Infections among health-care workers (HCWs) have been a common feature of severe acute respiratory syndrome (SARS) since its emergence. The majority of these infections have occurred in locations where infection-control precautions either had not been instituted or had been instituted but were not followed. Recommended infection-control precautions include the use of negative-pressure isolation rooms where available; N95 or higher level of respiratory protection; gloves, gowns, and eye protection; and careful hand hygiene. This report summarizes a cluster of SARS cases among HCWs in a hospital that occurred despite apparent compliance with recommended infection-control precautions.
The risk of occupational exposures to blood cannot be eliminated completely and access to post-exposure prophylaxis (PEP) to prevent HIV transmission is important. However, PEP administration has been associated with frequent adverse effects, low compliance and difficulties to ensure a proper risk assessment. This nationwide study describes 14 years of experience with the use of PEP following blood exposure in Denmark.
A descriptive study of all PEP cases following non-sexual exposure to HIV in Denmark from 1999-2012.
A total of 411 cases of PEP were described. There was a mean of 29.4 cases/year, increasing from 23 cases in 1999 to 49 cases in 2005 and then decreasing to 16 cases in 2012. Overall 67.2% of source patients were known to be HIV-positive at the time of PEP initiation, with no significant change over time. The median time to initiation of PEP was 2.5 h (0.15-28.5) following occupational exposure. Adverse effects were reported by 50.9% with no significant difference according to PEP regimen. In 85.1% of cases with available data, either a full course of PEP was completed or PEP was stopped because the source was tested HIV-negative. Only 6.6% stopped PEP early due to adverse effects.
PEP in Denmark is generally prescribed according to the guidelines and the annual number of cases has declined since 2005. Adverse effects were common regardless of PEP regimens used and new drug regimens should be considered.
The authors analyze occupational morbidity rates in the medical personnel of tuberculosis facilities in the Primorsky Territory, as well as the location of the institutions (industrial premises) and the influence of production factors on medical workers. The nature of work and working conditions in the medical workers of a tuberculosis facility where they are exposed to industrial hazards in practically 100% of cases necessitate effective measures to be taken to preserve and promote their health. The absence of standard buildings and premises for tuberculosis facilities and the low efficiency of rehabilitative sanatorium-and-spa treatment, health improvement, and the prevention of occupational diseases are important problems of a tuberculosis service in the Primorsky Territory. The findings serve as the basis for the development of an approach to preventing occupational diseases and recovering the health of medical workers who have experienced tuberculosis.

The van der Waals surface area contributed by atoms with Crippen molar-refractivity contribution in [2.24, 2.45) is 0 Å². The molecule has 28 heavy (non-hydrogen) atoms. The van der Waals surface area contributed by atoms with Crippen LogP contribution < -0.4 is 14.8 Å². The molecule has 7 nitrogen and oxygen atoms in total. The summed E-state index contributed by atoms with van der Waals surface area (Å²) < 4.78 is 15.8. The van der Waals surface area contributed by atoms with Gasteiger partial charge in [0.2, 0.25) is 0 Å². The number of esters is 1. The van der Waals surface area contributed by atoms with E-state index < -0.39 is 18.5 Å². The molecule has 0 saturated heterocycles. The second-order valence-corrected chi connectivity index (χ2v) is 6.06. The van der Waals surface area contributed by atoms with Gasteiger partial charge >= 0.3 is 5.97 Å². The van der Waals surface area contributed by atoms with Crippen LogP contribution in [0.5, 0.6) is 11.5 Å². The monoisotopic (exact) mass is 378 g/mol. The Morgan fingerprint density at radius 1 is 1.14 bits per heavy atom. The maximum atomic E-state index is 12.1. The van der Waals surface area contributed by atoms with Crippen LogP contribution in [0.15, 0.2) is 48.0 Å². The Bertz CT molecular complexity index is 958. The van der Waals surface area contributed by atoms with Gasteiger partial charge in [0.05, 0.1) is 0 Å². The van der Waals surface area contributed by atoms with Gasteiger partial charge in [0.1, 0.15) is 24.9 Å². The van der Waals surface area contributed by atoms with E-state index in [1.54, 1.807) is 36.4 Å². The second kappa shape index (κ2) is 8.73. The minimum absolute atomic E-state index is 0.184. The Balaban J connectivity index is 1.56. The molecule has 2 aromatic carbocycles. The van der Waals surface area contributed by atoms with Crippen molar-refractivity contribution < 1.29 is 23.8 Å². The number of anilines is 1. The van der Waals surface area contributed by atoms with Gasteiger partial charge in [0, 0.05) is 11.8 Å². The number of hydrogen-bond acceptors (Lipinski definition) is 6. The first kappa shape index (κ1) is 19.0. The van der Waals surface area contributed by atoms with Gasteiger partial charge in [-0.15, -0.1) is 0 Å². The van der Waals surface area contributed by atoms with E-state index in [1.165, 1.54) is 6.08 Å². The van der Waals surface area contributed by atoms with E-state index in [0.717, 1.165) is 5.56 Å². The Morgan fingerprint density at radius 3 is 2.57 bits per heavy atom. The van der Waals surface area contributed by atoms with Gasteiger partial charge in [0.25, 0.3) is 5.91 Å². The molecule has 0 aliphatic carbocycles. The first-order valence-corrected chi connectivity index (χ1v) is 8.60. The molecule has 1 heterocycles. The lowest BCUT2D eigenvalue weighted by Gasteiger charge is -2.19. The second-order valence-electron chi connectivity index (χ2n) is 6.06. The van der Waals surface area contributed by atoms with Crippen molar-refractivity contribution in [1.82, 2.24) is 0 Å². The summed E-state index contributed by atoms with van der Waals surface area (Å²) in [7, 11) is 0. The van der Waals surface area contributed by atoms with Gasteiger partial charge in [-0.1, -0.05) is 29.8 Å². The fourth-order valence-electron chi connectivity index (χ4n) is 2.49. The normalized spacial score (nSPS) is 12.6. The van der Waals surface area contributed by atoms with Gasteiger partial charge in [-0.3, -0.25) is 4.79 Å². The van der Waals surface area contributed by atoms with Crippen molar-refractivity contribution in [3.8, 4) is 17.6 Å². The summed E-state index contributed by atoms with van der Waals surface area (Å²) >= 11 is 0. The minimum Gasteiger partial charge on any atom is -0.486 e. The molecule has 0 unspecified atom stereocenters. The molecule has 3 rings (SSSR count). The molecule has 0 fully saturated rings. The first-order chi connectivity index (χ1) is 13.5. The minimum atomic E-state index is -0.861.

Because of the difficulty of identifying infected persons, current recommendations for infection control are to treat all patients as if they are infected with blood-borne pathogens such as human immunodeficiency virus (HIV) and the hepatitis viruses. Dentists' compliance with these recommendations has been investigated previously, however, there are few data related to orthodontists. The objective of this study was to measure the proportion of orthodontists who report the use of recommended infection control procedures and to compare the infection control practices of orthodontists and general dentists. A mailed survey with three follow-up attempts was administered to all orthodontists and general dentists in Ontario (N = 5441) in 1994. There were significant differences in the routine use of gloves (orthodontists 85%, general dentists 92%); masks (orthodontists 38%, general dentists 75%); protective eyewear (orthodontists 60%, general dentists 84%); changing gloves after each patient (orthodontists 84%, general dentists 96%); and heat sterilization of handpieces (orthodontists 57%, general dentists 84%). Hepatitis B virus (HBV) vaccination of all clinical staff was reported by 46% of orthodontists, compared with 61% of general dentists (p
With the June 2010 publication of EU Council Directive 2010/32/EU scrutiny is now being focused on the safety and protection of diabetes nurses.